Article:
Looking Back: 10 Oscar Injustices of 2017

Since we are still on the topic of the Academy Awards, I thought I would present 10 most unbelievable and unforgiving injustices committed by the Academy Awards for the year 2017. In no particular order:

your-name-movie-poster-2016-10107772341. “Your Name.

Rumours have it that “Your Name” now has the distinction to be the highest grossing anime film in history, suppressing the old record set by “Spirited Away” (2001). And, it is no wonder, Makoto Shinkai has crafted something truly unique and memorable. The story of two teenagers swapping bodies randomly at night has everything which any anime could desire to have: a moving long-distance romance, background of an cataclysmic event of cosmic significance and breath-taking visuals, among other things. But, no, in 2017, the Academy simply chose to shut its eyes and pretend this masterpiece does not exist. 

 2. Rebecca Hall for “Christine” christine

Rebecca Hall’s performance in “Christine” was simply staggering it was so good. She gave the performance of her career as a nervous and depressed worker for a TV station in the US, portraying a real life character too, but was ignored for a nomination. One may say that the Best Actress category is always very competitive, but the Academy also has this penchant for favouring films which feature in the Best Picture category in all other categories, and “La La Land” is no exception. Besides, if the Best Picture nominations have been expanded to 10, perhaps, it is time to expand the number of nominations in other categories?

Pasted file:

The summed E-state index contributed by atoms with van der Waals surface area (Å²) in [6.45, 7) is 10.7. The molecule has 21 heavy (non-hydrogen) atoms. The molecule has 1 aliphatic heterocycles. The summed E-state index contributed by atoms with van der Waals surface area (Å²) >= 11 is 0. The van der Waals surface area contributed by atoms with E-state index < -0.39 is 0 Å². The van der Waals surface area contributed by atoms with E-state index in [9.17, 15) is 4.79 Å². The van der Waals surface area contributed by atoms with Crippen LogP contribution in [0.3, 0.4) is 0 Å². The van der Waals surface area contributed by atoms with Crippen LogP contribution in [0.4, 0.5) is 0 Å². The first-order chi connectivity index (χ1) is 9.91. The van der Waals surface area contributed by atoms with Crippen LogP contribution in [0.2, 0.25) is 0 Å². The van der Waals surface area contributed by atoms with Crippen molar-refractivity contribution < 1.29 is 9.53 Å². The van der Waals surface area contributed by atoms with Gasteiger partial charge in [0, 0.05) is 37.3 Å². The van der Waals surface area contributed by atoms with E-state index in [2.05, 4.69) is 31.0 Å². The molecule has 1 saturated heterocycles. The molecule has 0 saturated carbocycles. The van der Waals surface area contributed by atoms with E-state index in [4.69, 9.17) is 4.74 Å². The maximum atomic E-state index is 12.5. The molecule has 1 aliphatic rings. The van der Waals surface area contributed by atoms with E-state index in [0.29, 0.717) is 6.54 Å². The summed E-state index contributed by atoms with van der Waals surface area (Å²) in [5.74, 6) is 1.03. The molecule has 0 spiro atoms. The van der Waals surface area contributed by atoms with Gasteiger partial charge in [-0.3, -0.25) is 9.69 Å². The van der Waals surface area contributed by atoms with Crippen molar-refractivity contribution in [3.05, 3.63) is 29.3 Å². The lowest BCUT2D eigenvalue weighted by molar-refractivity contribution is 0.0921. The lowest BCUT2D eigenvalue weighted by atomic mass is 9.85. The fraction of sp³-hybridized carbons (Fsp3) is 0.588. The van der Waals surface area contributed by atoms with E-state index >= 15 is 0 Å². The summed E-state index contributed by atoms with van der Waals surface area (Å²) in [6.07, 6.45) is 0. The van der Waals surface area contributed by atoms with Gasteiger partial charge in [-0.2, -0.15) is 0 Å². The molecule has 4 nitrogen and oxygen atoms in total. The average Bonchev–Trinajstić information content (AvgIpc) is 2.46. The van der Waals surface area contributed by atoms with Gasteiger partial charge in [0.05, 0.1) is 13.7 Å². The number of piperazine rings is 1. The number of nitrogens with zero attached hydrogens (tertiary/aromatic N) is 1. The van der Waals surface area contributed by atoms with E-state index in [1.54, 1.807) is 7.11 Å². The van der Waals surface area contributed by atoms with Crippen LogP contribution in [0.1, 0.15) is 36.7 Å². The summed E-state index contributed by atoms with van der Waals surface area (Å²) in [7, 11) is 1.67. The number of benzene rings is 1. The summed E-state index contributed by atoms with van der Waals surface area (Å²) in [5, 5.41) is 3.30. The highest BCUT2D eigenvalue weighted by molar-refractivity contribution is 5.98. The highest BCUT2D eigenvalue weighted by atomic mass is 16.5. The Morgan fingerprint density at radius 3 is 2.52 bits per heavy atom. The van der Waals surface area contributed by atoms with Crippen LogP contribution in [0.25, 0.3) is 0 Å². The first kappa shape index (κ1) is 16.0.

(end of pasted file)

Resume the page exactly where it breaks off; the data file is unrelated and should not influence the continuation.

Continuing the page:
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“Florence Foster Jenkins” Review

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Florence Foster Jenkins (2016)

– “Was everyone laughing at me the whole time?” (Florence)

– “I was never laughing at you.” (St. Clair)

Directed by Stephen Frears (“The Queen” (2006) & “Dangerous Liaisons” (1988)), “Florence Foster Jenkins” is a comedy based on a true story[1] of Florence Foster Jenkins (Meryl Streep), a New York socialite whose desire to be a well-known opera singer greatly surpassed her natural abilities.[2] Unaware that she has a very poor singing voice and hearing, Madame Florence Foster Jenkins embarks on the career of a professional opera singer, hiring a talented young pianist Cosmé McMoon (Simon Helberg), and relying for encouragement on her devoted “common-law” husband St. Clair Bayfield (Hugh Grant). Knowing how much music matters to his partner, St. Clair manages to keep the appearances of Florence having vocal potentials often enough, or maybe until the time Florence gives a thousand tickets to soldiers to come and hear her live at the Carnegie Hall, a large prestigious music venue in the centre of New York. “Florence Foster Jenkins” is the kind of a movie one is happy to have watched: it is funny in its individual scenes, and melancholic and moving in its overall presentation; Meryl Streep’s Florence is breath-taking, and Hugh Grant gives the performance of his career. 

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